Copts and second marriage: Legislative or religious conflict?
Coptic Orthodox Christians in a Cairo church - REUTERS/Asmaa Waguih
By BISHOY RAMZY

The refusal of the Coptic Orthodox Church to accept the request submitted by a number Coptic citizens to be excluded from the membership of the church raised a state of controversy over the influence of the church on the lives of its people in Egypt. The request came due to the refusal of the church to provide them with the right of the second marriage.

Egypt’s Administrative Court decided on March 25 to delay the lawsuit filed by Coptic citizen Ashraf Anis, to withdraw his membership from the church, to April 22 to allow conflicting parties to provide the required documents, reported Al-Masry Al-Youm.

Withdrawal from the church

Anis told The Cairo Post on Tuesday, “We submitted resignations from the membership of the Coptic Church to pave the way for implementing the rules of Islamic Sharia regarding our personal status, but the church refused to accept this resignation. I turned to the Administrative Court to cancel the negative decision taken by the church not to accept our resignation.”

He added that the representative of the church expressed the refusal of the Christian institution to the step during the hearing sessions, describing it as negligible step.  He added, “The church works to implement its religious convictions by the force of law depending on Article 3 of Egypt’s constitution.”

The Coptic Church refuses to provide Copts who won judicial verdicts to divorce with licenses for a second marriage. It believes that divorce in Christianity is limited to adultery becasue of its interpreation of the Bible.

Pastor Rewis Oweida, secretary of Coptic Clerical Council, said that a number of Copts who want to gain the right of second marriage turn to the courts to withdraw their membership from the church.

He added that they turn to the courts to force the government to deal with them as Christian citizens who are not affiliated with any church allow a ruling by Islamic Sharia in their cases.

“The problem is not with the church,” he said, “but it is a legislative problem. The Egyptian law does not allow civil marriage among Egyptians.  It is allowed only for the Egyptians who marry foreigners.” Marriage contracts are only provided by relicous clerics, whether the marriage is religious or a civil contract.  Marriage contracts with a foreigner, however, can be provided the state.

The Clerical Council, headed by the Coptic Patriarch, is to consider the cases related to the personal status of Copts and whether to grant them the right to remarry or not.  Anumber of members of the Holy Synod that is composed of the bishops and metropolitans of the Coptic Church are seated in the council.

 

Article 3 dilemma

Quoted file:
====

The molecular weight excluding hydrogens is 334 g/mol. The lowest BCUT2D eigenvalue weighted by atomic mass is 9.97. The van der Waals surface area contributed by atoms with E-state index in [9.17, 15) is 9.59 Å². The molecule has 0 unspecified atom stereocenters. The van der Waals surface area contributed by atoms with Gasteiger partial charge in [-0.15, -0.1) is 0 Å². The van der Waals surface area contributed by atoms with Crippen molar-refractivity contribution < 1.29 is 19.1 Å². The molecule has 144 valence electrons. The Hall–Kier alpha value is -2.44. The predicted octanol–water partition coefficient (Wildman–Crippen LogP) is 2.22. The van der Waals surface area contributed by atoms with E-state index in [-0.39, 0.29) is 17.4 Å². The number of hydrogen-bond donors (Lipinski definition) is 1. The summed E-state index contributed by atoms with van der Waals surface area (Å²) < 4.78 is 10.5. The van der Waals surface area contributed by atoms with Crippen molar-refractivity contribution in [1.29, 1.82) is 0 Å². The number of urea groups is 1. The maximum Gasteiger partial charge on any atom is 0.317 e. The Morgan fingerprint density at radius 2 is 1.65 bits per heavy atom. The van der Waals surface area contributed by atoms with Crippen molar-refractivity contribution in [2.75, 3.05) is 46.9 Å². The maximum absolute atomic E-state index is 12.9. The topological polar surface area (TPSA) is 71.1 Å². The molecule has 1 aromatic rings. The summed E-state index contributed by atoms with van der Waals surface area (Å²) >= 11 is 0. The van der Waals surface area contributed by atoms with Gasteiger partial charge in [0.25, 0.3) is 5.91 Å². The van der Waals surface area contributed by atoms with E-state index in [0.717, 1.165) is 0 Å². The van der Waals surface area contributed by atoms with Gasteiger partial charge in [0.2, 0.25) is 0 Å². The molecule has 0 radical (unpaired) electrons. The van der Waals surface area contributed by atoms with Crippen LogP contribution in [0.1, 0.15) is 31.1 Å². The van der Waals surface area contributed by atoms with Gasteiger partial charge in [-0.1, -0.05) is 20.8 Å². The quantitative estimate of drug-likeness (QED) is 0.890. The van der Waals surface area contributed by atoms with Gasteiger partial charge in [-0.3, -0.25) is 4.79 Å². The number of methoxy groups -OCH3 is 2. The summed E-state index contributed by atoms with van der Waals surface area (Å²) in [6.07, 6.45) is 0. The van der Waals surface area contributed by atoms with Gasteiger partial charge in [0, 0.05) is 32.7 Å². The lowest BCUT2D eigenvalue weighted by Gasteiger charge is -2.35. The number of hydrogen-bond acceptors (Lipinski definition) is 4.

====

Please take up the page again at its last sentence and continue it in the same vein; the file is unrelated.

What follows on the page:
“The church insisted on Article 3 of Egypt’s constitution to keep its control on the personal status of the Copts on one hand and to protect the clerics who manipulate the marriage contracts on the other hand,” Anis added.

Article 3 of Egypt’s constitution stipulates “The principles of Christian and Jewish Sharia are the main source of legislations related to their respective personal status, religious affairs and selection of spiritual leaders.”

Coptic intellectual Kamal Ghobrial criticized Article 3 of Egypt’s constitution, describing it as one of the main negative sides of the new constitution. “It undermines the rights of Copts as citizens, while it provides the church with the power to control their lives and destiny,” he said.

He told The Cairo Post on Tuesday that the church insisted on keeping this article to control personal status of Copts, adding that the approach adopted by the church in this case violates the Copts’ right to marriage that is one of the main human rights.

The Coptic intellectual condemned attempts adopted by Christian clerics to increase their power at the expense of the rights of the Christian citizens. He said that they work to strengthen their relations with the consecutive regimes in Egypt to keep their social prestige. He described such a process as the conspiracy between the state and the church against the Coptic citizen.

Regulations conflict

On the other hand, Anis said, “We organized a large number of demonstrations before the Ministry of Justice in 2008 in a protest against the amendment of 1938 Regulation of Personal status of Copts, without any response from the government.” He clarified that the government passed the new regulation drafted by the church without the approval of the People’s Assembly in a clear contradiction to the law.

1938 Regulation for Copts’ Personal Status gave nine reasons for divorce in Christianity, including the long absence of one of the spouses, sexual attack, insanity or infectious disease, adultery and converting from Christianity. However, the Coptic Church turned to amend the regulation to limit the reasons of divorce among the Copts to only adultery.

Oweida said, “Pope Shenouda III amended 1938 Regulation to meet the teachings of the Bible.” He added that the Coptic Church is committed to these teachings, stressing that it is not logic to violate them for the sake of any one.

He denied what was published over the intention of the church to amend the current regulation of the personal status.

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